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    Karachi deserves better than being embroiled in a perpetual tug of war between the federal and provincial governments. Karachi’s people put up with rampant crime, non-existent waste management, inept policing, poor infrastructure and chaos when it rains on a daily basis. Hoping for change but slowly losing optimism. However, Federal Minister for Law Farogh Naseem thinks he has found the solution to these problems in the Constitution’s Article 149 (4). But the federal minister is wrong. Article 149 (4) gives the federal government the authority to give directions to the provincial government under certain conditions. The important point here being that the federal government can only give ‘directions’. Directions which are not binding on the provincial government of Sindh under the Constitution. If Naseem believes he can take charge of Sindh through this provision, he is mistaken. Directions under Article 149 (4) can only be given under certain circumstances spelled out in the text of the Constitution. The first condition is that directions pertaining to the economy must have a link with the economy of Pakistan as a whole, not limited to just the province. Second, directions can be given to prevent any ‘grave menace’ to the peace or tranquility of Pakistan. Again, as a nation. None of the reasons given by the federal government seem to be sufficient to trigger either of these two conditions. All the problems that the federal government has highlighted seem isolated to Karachi and do not seem to have national implications. This by itself should dismiss jubilations from the federal government that through Article 149 (4) they can wrestle control away from the provincial Pakistan Peoples Party (PPP). But let’s assume that Article 149 (4) can be implemented. Does this mean that the federal government can take over the provincial administration? Clearly not. The purpose of Article 149 (4) is the following: after the 18th amendment, powers over certain issues were given to the federal government under the Constitution. Any power that was not given to the federal government (as listed in the fourth schedule to the Constitution) belonged to the provinces (except under certain limited scenarios under the Constitution which require provincial consent). The aim of Article 149 (4) was to allow the federal government to give directions to provinces on the best way to implement federal law. It gave no authority to the federal government to dictate provincial government on matters that were within provincial authority. This view is borne out by precedent developed by Pakistan’s courts. The Lahore High Court, in Avari Hotels versus Department of Excise and Taxation, 2009 PTD 1868 Lah, held that Article 149 (4) was for the harmonious enforcement of federal law throughout Pakistan. It did not give the federal government authority to regulate provincial law and administration. In doing so, the Lahore High Court was following precedent established by the Supreme Court of Pakistan in cases such as Iftikhar Hussain Shah versus Pakistan, 1991 SCMR 2193. It is then legally incorrect to say that Karachi’s administrative control can be transferred into the hands of the federation via Article 149 (4). The maximum the federal government can do is give directions to the Sindh government. It is then up to the latter if it wants to follow those directions or not. This is good segue into explaining what this whole issue is really about: Pakistan Tehreek-e-Insaf’s (PTI) inability to work with the opposition. We have seen it in Parliament where, because of PTI’s belligerent attitude towards members of the opposition, it cannot get any legislative work done. Simply put, the PTI does not want to work with the PPP. Forcing it to look for ways to circumvent them. While it is true that the PPP has a poor track record when it comes to developing Sindh in general, the use of Article 149 (4) will solve none of Karachi’s problems. It will, however, undermine two very important things: the concept of federalism that was painstakingly hammered out by the 18th amendment. A concept that the PTI continues to show animosity towards by trying to increase the powers of the federal government. It will also undermine the votes of the people of Sindh. Love the PPP or hate them, they have democratic legitimacy in Sindh. The people voted for them, and if the PTI respects democracy, then it must respect their mandate. Trying to find workarounds to the people’s vote does the PTI no favours. Had Article 149 (4) given the federal government the power to take over administrative control of Sindh, I would have still urged caution. I have written before of the problems of playing ‘constitutional hardball’ i.e. using legitimate powers to attain undemocratic aims. Such actions spell the death of democracy. A proper functioning democracy requires adherence to unwritten norms just as much as written ones. One such norm is the norm of ‘forbearance,’ as I have previously explained, this means, simply, that while some person or body may have the power to do something, they are reluctant to exercise it because excessive use would damage the democratic system. In short, it means self-restraint for the greater good. As Harvard law professors – and authors of How Democracies Die – Steven Levitsky and Daniel Ziblatt state, the reason American democracy has worked for so long is because of the restraint shown by its institutions. I realise that this may frustrate many people, especially the people of Karachi. While they live with the city’s myriad problems, these sermons on democracy may seem like empty platitudes. But I see no method apart from slow, incremental change through the democratic process that can fix Karachi’s problems. The federal government, with its hands full with the national economic crisis, is surely not the best institution to fix Karachi. People want radical, transformative change without realising that it is a myth. Control by the federal government cannot transform Karachi. Only by studying and appreciating the underlying issues that cause Karachi’s problems can solutions reveal themselves. That is a slow process, and is dependent upon democracy at the grassroots level. It involves strengthening local government systems in the province. And it involves people making the solutions to Karachi’s issues a necessary point for electability. If Imran Khan and Naseem want to fix Karachi, here is what they must do: they must see the Sindh government as legitimate. That is the first step. This politics of polarisation over Karachi’s carcass moves nothing forward. Only then can the federal government and the provincial government sit together and save Karachi. Imran needs to exercise diplomacy with the Sindh government. He must make change happen from within the existing structure. One year on from the PTI’s electoral win, it is time for the PTI to realise that its political polarisation project is making the country suffer. We must work together because the people of Karachi deserve better. It bears remembering that many of Karachi’s problems exist because of the lack of provincial autonomy over decades. The federal government was so busy building Punjab that they forgot about the other parts of Pakistan.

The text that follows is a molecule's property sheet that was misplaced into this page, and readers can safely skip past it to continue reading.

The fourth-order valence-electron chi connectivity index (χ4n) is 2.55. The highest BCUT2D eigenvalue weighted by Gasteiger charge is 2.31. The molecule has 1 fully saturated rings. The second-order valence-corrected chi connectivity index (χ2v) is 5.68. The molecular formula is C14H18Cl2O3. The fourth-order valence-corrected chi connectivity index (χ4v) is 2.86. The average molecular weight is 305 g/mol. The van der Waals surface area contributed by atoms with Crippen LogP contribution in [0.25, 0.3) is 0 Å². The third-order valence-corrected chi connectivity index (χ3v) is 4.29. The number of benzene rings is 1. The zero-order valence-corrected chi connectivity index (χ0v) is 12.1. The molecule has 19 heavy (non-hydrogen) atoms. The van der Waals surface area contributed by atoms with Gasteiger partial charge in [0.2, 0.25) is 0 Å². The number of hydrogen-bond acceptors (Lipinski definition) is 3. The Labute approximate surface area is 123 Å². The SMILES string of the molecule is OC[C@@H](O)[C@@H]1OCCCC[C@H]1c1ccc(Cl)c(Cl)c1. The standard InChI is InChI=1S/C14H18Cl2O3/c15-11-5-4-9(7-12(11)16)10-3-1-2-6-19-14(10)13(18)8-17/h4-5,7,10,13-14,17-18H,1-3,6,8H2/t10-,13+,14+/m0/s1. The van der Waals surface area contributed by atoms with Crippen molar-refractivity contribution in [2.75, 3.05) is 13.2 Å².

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    Women and their clothes made for viral news recently when the Haripur District Education Officer (DEO) issued a notification which stated that all schoolgirls must wear burqas since it will ‘protect’ them against harassment and rape. The move left Pakistanis divided, with some vehemently calling out the government, while others blatantly supporting it. Those for the decision, argued that a covered up woman will inculcate ‘decency’ and, for the lack of a better word, ‘tame’ the raging hormones that supposedly, largely remain out of men’s control. An extension of this argument says confining women within the four walls of a house will also protect them from predatory males. Although the notification issued in Haripur was later revoked, the mindset which led to its implementation continues to persist. In Mardanburqas were distributed amongst schoolgirls while students in elementary schools were advised to observe the purdah. Those against the notification turned up in hordes on Twitter, calling out the government for what many deemed to be hypocritical behaviour. Such incidents only highlight the age-old victim blaming mentality and perpetuate the notion that women’s clothes are what provoke men into raping or harassing them. While the dust was still settling around the notification in Haripur, a horrific incident came to light, where six men entered a woman’s house in Karachi and gang-raped her within the confines of her own four walls, a place deemed safe for her by even the most conservative of corners. The men not only violated her but also filmed the ordeal on their mobile phones and threatened her with dire consequences if she she spoke up against the attack. Luckily, their tactics intended to shame her into silence did not work and the first information report she registered against the men led to all six of them being arrested, out of which two were identified as police officers. This horrific abuse of human rights, and gender based violence makes two things very clear. Firstly, the very men hired to protect us are part of the problem and, secondly, even the confines of a woman’s house cannot save her from rape. This leads me to ask, will engulfing a female in many metres of cloth really safeguard her against the world, and what is one supposed to do when that very world comes crashing through her door? Then where is it that a woman is safe and how long will we deny that so-called ‘decent clothes’ and confinement within the famous ‘char dewari’ (four walls) cannot protect women from a man capable of tearing through both? A hijab or burqa may cover a woman, but it does not automatically manifest basic decency in the onlooker’s eyes. Any woman who wears either of them will tell you that it does not magically provide protection from being leered at, being brushed against, or being harassed. [caption id="attachment_88899" align="alignnone" width="600"] Photo: Twitter/Sonam Mahajan[/caption] Perhaps it is then wise to look towards the men perpetuating the problem. It is perhaps time to acknowledge that sexual frustration or someone’s clothes are not excuses which can be used to justify sexually abusive or violent behaviour. These excuses merely hide a problem which our patriarchal society just does not want to acknowledge; our men and the way they are raised. Men are usually raised devoid of soft emotions, with lines like ‘achey bachey rotey nahi hai’ (good boys don’t cry) and the classic ‘boys will be boys’ normalising aggressive and often uncalled for behaviour. Sexual aggression does not always stem from unbridled desire but is sometimes also a twisted expression of toxic patriarchy and male insecurity. When the argument becomes that men rape out of a biological compulsion, it not only trivialises the problem but also absolves men of all the responsibility, leaving room for just the victim to be blamed. It is about time that society stops portraying rape as a knee jerk reaction hardwired into the brain. The Karachi gang-rape tragedy also forces one to take a good hard look at another victim blaming argument that is often brought up after such cases, ‘Why are sexual crimes not reported immediately after the incident, if at all?’ Like I said earlier, if the very police force hired to protect citizens is committing unspeakable crimes and also threatening victims with blackmail, who is to say that justice will be properly served? Even if the police are not directly involved, reporting sexual crimes is harrowing because harassment by members of law enforcement agencies is extremely common in Pakistan. Many cases go unreported due to the social stigma attached and the power of the agencies involved. Ironically, all measures taken to prevent rape, or to safeguard the rights of women are focused on restricting their movement and penalising their freedom; be it in the form of handing out burqas or restricting them to corners of buses or confining women to their homes. None of the measures apply to the men. There is no talk of reforming them or teaching them to be better. And how can there be when society faults the cotton on one’s back instead of the brain between one’s ears. For too long we have put the responsibility for sexual harassment and rape on women and the choices they make. As a society, we have to address the real source of these vices, which is the way these men are raised and the patriarchal misogynistic values which are imparted to them. Policing women and their choice of clothes while absolving men of all responsibility are not long-term sustainable solutions, and there is a dire need for things to change.